Quax2© Copyright – 2014 – Athletics Illustrated

Legendary New Zealand distance runner, Dick Quax, competed at an international level in distances from as short as 1500 metres to the marathon. He set national records in the 10,000 metre event with his time of 27:41:95 as well as in the marathon where he ran 2:10:47, which he accomplished during the 1980 edition of the Nike-Oregon Track Club Marathon. He also achieved a world record in the 5000 metres in Stockholm, Sweden in 1977, where he finished in the time of 13:12.90. He won a silver medal in both the 1970 Edinburgh Commonwealth Games 1500 metres as well as the 1976 Montreal Olympics 5000 metres.

After his athletic career he coached others, perhaps most notably four-time Olympian Lorraine Moller, who, under Quax went on to win a bronze medal in the 1992 Barcelona Olympic Games marathon. Earlier in their careers Quax and Moller were both coached by John Davies, who subscribed to the legendary Arthur Lydiard method of training. During this time, New Zealand was enjoying the athletics spotlight for a second time as he as well as Rod Dixon, John Walker, Moller and several others competed internationally. They were all inspired by Lydiard’s original athletes like Peter Snell, Murray Halberg and Barry Magee.

Quax stood for Parliament for the ACT Party in 1999 and 2002. He was also a councillor from 2001 to 2007 for Manukau City.

Currently he is recovering from his toughest competitor, which is throat cancer.

Personal bests:

5,000m – 13:12.87 WR/NR

10,000m – 27:41.95 NR

Marathon – 2:10:47 NR

Christopher Kelsall: How is your health?

Dix Quax: I hope they have the all clear on the cancer and it is the side effects from the treatment that I am having to cope with now.

CK: Did the medical staff indicate to you that your fit state from your athletic career influenced your ability to recover?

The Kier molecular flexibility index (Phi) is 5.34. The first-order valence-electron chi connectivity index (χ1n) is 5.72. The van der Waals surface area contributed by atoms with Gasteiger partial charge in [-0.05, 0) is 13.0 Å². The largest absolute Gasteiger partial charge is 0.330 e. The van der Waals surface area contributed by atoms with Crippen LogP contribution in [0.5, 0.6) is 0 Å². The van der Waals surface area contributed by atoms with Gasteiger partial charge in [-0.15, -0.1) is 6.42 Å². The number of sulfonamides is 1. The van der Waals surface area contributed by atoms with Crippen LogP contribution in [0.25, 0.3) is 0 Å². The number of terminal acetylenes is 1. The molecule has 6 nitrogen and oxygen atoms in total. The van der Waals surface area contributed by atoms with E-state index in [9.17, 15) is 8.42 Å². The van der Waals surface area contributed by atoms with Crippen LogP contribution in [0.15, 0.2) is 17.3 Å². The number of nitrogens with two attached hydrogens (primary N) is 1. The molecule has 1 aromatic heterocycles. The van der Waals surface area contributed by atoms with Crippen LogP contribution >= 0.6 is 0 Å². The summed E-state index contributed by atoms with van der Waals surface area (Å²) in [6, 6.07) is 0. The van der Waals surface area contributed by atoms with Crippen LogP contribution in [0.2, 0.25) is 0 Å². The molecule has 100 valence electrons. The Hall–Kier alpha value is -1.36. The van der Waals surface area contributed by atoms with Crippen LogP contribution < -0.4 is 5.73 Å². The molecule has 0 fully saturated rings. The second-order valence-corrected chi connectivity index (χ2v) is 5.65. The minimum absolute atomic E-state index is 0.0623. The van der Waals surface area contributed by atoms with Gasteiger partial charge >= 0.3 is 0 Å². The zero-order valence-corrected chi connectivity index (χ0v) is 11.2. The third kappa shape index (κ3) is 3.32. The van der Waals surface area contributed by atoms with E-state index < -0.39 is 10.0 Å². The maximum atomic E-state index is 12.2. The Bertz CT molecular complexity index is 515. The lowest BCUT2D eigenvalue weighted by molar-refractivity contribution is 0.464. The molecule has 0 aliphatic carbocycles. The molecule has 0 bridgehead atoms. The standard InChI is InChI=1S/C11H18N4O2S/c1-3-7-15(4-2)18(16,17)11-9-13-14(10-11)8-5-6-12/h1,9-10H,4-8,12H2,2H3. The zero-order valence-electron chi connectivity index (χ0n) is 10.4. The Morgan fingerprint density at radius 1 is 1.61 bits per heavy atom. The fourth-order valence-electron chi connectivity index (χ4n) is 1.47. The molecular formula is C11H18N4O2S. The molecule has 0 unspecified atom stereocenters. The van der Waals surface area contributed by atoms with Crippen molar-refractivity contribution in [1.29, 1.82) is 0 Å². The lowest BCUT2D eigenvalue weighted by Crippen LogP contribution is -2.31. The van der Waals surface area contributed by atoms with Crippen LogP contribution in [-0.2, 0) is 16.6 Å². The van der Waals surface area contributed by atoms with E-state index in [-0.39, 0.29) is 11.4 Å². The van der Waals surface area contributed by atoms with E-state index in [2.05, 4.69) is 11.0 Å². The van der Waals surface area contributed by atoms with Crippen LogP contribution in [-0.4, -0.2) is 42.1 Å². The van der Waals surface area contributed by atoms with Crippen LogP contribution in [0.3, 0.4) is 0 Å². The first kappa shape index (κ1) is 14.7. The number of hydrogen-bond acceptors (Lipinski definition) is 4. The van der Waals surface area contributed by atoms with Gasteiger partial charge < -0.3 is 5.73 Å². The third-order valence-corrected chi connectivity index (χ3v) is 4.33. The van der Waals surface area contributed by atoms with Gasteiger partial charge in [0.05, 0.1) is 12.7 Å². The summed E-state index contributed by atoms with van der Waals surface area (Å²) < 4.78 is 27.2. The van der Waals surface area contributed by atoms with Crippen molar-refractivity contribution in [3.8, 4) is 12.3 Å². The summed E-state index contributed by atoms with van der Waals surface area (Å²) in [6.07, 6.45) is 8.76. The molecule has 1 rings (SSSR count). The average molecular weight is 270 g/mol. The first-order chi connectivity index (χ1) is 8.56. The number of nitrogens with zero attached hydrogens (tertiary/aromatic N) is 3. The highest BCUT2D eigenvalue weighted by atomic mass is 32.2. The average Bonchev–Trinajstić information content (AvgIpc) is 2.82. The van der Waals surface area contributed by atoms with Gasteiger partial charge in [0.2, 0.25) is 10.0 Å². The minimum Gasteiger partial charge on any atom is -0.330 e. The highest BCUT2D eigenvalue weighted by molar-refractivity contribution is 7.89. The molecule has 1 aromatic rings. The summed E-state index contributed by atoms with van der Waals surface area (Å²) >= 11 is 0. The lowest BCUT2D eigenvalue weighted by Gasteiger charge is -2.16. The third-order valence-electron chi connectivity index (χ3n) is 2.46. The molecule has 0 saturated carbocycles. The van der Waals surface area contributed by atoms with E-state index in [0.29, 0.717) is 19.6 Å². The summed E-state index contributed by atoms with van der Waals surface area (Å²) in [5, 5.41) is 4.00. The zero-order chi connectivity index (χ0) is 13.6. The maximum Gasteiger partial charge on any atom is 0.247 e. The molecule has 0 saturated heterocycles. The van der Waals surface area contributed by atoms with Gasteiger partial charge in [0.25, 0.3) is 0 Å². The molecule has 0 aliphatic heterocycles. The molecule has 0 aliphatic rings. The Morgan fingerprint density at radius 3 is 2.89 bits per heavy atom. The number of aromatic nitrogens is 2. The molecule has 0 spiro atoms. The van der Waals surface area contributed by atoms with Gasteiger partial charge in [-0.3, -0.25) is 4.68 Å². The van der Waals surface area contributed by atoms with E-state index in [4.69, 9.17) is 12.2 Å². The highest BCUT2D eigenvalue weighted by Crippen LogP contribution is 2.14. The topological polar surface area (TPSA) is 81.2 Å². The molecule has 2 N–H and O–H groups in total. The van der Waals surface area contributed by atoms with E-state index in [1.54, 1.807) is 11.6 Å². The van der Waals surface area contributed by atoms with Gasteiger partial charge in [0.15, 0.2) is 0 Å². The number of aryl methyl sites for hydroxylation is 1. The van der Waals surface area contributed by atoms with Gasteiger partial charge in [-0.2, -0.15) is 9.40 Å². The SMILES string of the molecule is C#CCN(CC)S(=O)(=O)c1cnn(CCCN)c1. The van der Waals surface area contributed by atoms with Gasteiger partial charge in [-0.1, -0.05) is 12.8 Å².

DQ: What the medical staff indicated is that my fitness was helpful and helping to deal with the radiotherapy and chemotherapy.

CK: Do you continue to be involved with running today?

DQ: I still take an interest in the sport. My youngest son shows some promise and made the final of the NZ high schools under-15 age-group in the 1500m, at age 13, on very little training so that has given me a renewed interest.

CK: Apparently we get our ability to run distance from our mothers. Was your mother an athlete?

DQ: I don’t know, she would never have had the opportunity to discover if she had any endurance ability given that she grew up during the depression and lived through the Nazi occupation of Holland. Dad was a very strong and fit man and a reasonable soccer player.

Quax3CK: Years ago the Olympic Games were a modest affair, compared to today. Did you think in the early 1970s, that you would be answering questions about it 40 years later?

DQ: I really didn’t give it a thought at the time – but today it surprises me.

CK: Can you draw parallels between being an effective politician and a successful athlete?

DQ: Planning and focus.

CK: Do you feel that your singular pursuit in running – with all that hard work – carries over to a great work ethic in your career?

DQ: I think it does but it is totally different from politics. Running is a very individual sport while politics relies on teamwork and the ability to persuade and to compromise from time to time. My travel as an international athlete did shape my political philosophy. Seeing which systems of government worked and which ones didn’t.

CK: Apparently you are of a conservative mind, yes? If so, this goes against the popular myth that long distance runners lean left, en masse. What political system(s) influenced you, when you travelled?